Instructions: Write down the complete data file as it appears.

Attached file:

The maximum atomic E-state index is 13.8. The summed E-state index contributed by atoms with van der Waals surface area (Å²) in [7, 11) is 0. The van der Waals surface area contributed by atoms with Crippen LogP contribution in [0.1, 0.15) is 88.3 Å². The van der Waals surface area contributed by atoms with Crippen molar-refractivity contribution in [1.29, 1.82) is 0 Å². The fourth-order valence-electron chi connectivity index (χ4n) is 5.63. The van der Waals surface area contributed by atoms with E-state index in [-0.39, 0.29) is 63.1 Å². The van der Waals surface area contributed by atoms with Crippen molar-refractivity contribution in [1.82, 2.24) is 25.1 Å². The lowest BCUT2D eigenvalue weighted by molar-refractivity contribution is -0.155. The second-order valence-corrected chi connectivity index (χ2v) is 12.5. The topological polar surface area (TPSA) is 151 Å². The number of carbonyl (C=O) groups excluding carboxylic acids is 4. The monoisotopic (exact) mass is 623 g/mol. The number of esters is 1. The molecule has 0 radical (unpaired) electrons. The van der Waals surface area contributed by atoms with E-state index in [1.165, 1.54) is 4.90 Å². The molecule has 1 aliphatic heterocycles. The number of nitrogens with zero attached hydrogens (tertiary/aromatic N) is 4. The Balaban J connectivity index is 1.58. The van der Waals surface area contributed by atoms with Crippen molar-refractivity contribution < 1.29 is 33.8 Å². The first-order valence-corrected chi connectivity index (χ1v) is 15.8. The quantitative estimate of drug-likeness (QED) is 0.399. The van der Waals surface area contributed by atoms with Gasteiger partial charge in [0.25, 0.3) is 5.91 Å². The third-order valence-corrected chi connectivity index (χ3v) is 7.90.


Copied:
The maximum atomic E-state index is 13.8. The summed E-state index contributed by atoms with van der Waals surface area (Å²) in [7, 11) is 0. The van der Waals surface area contributed by atoms with Crippen LogP contribution in [0.1, 0.15) is 88.3 Å². The van der Waals surface area contributed by atoms with Crippen molar-refractivity contribution in [1.29, 1.82) is 0 Å². The fourth-order valence-electron chi connectivity index (χ4n) is 5.63. The van der Waals surface area contributed by atoms with E-state index in [-0.39, 0.29) is 63.1 Å². The van der Waals surface area contributed by atoms with Crippen molar-refractivity contribution in [1.82, 2.24) is 25.1 Å². The lowest BCUT2D eigenvalue weighted by molar-refractivity contribution is -0.155. The second-order valence-corrected chi connectivity index (χ2v) is 12.5. The topological polar surface area (TPSA) is 151 Å². The number of carbonyl (C=O) groups excluding carboxylic acids is 4. The monoisotopic (exact) mass is 623 g/mol. The number of esters is 1. The molecule has 0 radical (unpaired) electrons. The van der Waals surface area contributed by atoms with E-state index in [1.165, 1.54) is 4.90 Å². The molecule has 1 aliphatic heterocycles. The number of nitrogens with zero attached hydrogens (tertiary/aromatic N) is 4. The Balaban J connectivity index is 1.58. The van der Waals surface area contributed by atoms with Crippen molar-refractivity contribution < 1.29 is 33.8 Å². The first-order valence-corrected chi connectivity index (χ1v) is 15.8. The quantitative estimate of drug-likeness (QED) is 0.399. The van der Waals surface area contributed by atoms with Gasteiger partial charge in [0.25, 0.3) is 5.91 Å². The third-order valence-corrected chi connectivity index (χ3v) is 7.90.